* Five people now detained over bank runs
* Bulgaria warns of organised plot to destabilise banks
* Bulgarian banking sector seen as stable despite runs
* President expected to approve Oct 5 snap election date
By Gareth Jones
SOFIA, June 29 Bulgarian authorities said on
Sunday they had detained three more people on suspicion of
plotting to destabilise the country's banking system by
spreading false information about the health of its commercial
The arrests, which follow the detention of two men on
Saturday on the same grounds, are part of a criminal
investigation launched after depositors on Friday rushed to
withdraw savings from a second bank in the space of a week.
The run on First Investment Bank, Bulgaria's third
largest lender - which bankers and economists say is
well-capitalised - prompted the central bank to warn of a
deliberate and systematic attack on the banking sector.
Last weekend, the central bank took over Bulgaria's fourth
largest lender, Corporate Commercial Bank (Corpbank),
after customers, who were rattled by online and media reports of
suspect deals involving the bank, rushed to withdraw their
savings. The bank has denied any wrongdoing.
The run on Corpbank has shone a light on weak economic
governance in Bulgaria which joined the European Union in 2007
but remains its poorest member state and one of its most
On Friday, leaders of the main political parties set Oct. 5
as the date for a snap parliamentary election, putting an end to
weeks of political uncertainty that has coincided with the bank
Prime Minister Plamen Oresharski's Socialist-led minority
government is expected to resign shortly. In power for barely a
year, it has been plagued from the start by mass street protests
and allegations of graft and has been unable to enact reforms
urgently needed to revive a sluggish economy.
BANKING SYSTEM "STABLE"
Party leaders were due to begin consultations with President
Rosen Plevneliev at 2 pm (1100 GMT) on Sunday on how to maintain
political and economic stability until the election.
The president, a largely ceremonial figure who nevertheless
has an important role to play at times of political instability,
is expected to approve the election date. He may also appoint a
caretaker administration once the Oresharski cabinet resigns.
Plevneliev, Oresharski and the central bank have all urged
Bulgarian citizens to stay calm and to have faith in the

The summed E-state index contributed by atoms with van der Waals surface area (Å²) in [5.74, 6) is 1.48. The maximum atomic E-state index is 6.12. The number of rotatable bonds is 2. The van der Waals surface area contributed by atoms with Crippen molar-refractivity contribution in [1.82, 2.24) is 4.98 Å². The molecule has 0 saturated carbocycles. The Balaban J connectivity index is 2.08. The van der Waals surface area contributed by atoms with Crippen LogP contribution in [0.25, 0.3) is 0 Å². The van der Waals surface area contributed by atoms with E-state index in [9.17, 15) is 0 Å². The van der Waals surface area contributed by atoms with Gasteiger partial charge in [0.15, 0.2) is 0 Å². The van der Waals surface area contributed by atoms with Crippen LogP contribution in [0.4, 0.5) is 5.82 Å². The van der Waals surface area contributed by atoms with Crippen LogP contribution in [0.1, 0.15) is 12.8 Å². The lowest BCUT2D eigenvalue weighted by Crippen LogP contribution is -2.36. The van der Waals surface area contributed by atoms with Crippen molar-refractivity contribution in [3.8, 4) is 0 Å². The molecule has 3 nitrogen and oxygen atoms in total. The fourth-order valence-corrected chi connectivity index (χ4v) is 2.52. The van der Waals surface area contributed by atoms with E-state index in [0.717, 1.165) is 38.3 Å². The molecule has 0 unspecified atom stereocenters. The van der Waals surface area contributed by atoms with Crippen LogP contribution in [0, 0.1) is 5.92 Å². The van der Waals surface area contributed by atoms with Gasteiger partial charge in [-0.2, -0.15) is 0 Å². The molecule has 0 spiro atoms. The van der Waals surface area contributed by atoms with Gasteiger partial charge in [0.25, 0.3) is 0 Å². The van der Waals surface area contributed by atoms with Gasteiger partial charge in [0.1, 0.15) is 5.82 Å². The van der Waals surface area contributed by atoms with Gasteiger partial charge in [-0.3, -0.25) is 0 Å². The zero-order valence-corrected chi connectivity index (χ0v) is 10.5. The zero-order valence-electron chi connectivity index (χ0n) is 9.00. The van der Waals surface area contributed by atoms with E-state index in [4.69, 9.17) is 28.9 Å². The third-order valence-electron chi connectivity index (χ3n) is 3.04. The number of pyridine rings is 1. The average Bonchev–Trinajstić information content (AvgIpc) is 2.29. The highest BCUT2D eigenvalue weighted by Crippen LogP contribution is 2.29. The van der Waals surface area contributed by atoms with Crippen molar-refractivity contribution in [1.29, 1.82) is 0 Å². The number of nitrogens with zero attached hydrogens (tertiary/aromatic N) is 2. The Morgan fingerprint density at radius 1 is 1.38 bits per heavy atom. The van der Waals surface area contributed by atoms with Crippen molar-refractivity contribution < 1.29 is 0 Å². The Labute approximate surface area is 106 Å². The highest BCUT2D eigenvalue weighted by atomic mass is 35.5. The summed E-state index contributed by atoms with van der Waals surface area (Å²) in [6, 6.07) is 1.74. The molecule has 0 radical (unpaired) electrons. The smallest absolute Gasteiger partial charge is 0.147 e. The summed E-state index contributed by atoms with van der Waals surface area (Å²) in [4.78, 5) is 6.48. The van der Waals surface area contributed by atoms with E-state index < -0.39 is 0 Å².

integrity of the country's banking system.
Despite its political and economic problems, Bulgarian and
international economists say the Balkan country of 7.5 million
people is not in danger of an economic meltdown.
Bulgaria has one of the lowest levels of debt in the EU, its
central bank is widely viewed as effective and well-run and the
lev currency is tied to the euro via a currency board, which
means it is shielded from turmoil in financial markets.
One of the men detained on Saturday over the bank runs, a
resident of the Danube city of Ruse, had called for the
scrapping of the currency board, the national security agency
However, there is a broad national consensus in Bulgaria on
the role of the board as a bulwark of stability. It was
introduced in the mid-1990s after a financial crisis triggered
hyper-inflation and wiped out many of the country's banks.
"The banking system is stable and there is no need of a new
loan from the International Monetary Fund at the moment," Petar
Ganev of the Sofia-based Institute for Market Economics said.
"The credit rating of the country remains high despite the
current panic ... Bulgarian banks maintain liquidity, which is
higher even than European banks. It is below 10 percent in
Europe while some banks in Bulgaria have 20 percent liquidity,
which is why the First Investment Bank was able to cope in this
critical situation and to pay out 800 million levs in one day."
"The most important thing at the moment is for people to
defy deliberately engineered mass panic and to avoid aggravating
the situation," said Ganev.
(Additional reporting by Angel Krasimirov; Editing by Andrew